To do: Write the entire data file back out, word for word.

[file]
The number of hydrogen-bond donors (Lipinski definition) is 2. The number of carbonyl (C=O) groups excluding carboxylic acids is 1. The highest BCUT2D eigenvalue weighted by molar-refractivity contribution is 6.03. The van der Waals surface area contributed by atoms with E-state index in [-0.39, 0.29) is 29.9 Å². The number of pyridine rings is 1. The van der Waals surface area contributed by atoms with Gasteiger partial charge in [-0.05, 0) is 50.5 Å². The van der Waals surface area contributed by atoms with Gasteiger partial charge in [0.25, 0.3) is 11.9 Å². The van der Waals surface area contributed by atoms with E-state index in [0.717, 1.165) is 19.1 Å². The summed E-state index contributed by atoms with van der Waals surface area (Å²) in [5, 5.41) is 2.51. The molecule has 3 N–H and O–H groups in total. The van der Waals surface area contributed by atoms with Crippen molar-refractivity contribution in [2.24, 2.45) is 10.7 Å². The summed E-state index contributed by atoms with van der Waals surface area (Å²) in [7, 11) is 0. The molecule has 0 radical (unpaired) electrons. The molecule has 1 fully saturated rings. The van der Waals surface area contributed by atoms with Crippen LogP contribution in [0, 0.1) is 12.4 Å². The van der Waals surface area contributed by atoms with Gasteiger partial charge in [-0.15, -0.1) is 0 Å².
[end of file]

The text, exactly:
The number of hydrogen-bond donors (Lipinski definition) is 2. The number of carbonyl (C=O) groups excluding carboxylic acids is 1. The highest BCUT2D eigenvalue weighted by molar-refractivity contribution is 6.03. The van der Waals surface area contributed by atoms with E-state index in [-0.39, 0.29) is 29.9 Å². The number of pyridine rings is 1. The van der Waals surface area contributed by atoms with Gasteiger partial charge in [-0.05, 0) is 50.5 Å². The van der Waals surface area contributed by atoms with Gasteiger partial charge in [0.25, 0.3) is 11.9 Å². The van der Waals surface area contributed by atoms with E-state index in [0.717, 1.165) is 19.1 Å². The summed E-state index contributed by atoms with van der Waals surface area (Å²) in [5, 5.41) is 2.51. The molecule has 3 N–H and O–H groups in total. The van der Waals surface area contributed by atoms with Crippen molar-refractivity contribution in [2.24, 2.45) is 10.7 Å². The summed E-state index contributed by atoms with van der Waals surface area (Å²) in [7, 11) is 0. The molecule has 0 radical (unpaired) electrons. The molecule has 1 fully saturated rings. The van der Waals surface area contributed by atoms with Crippen LogP contribution in [0, 0.1) is 12.4 Å². The van der Waals surface area contributed by atoms with Gasteiger partial charge in [-0.15, -0.1) is 0 Å².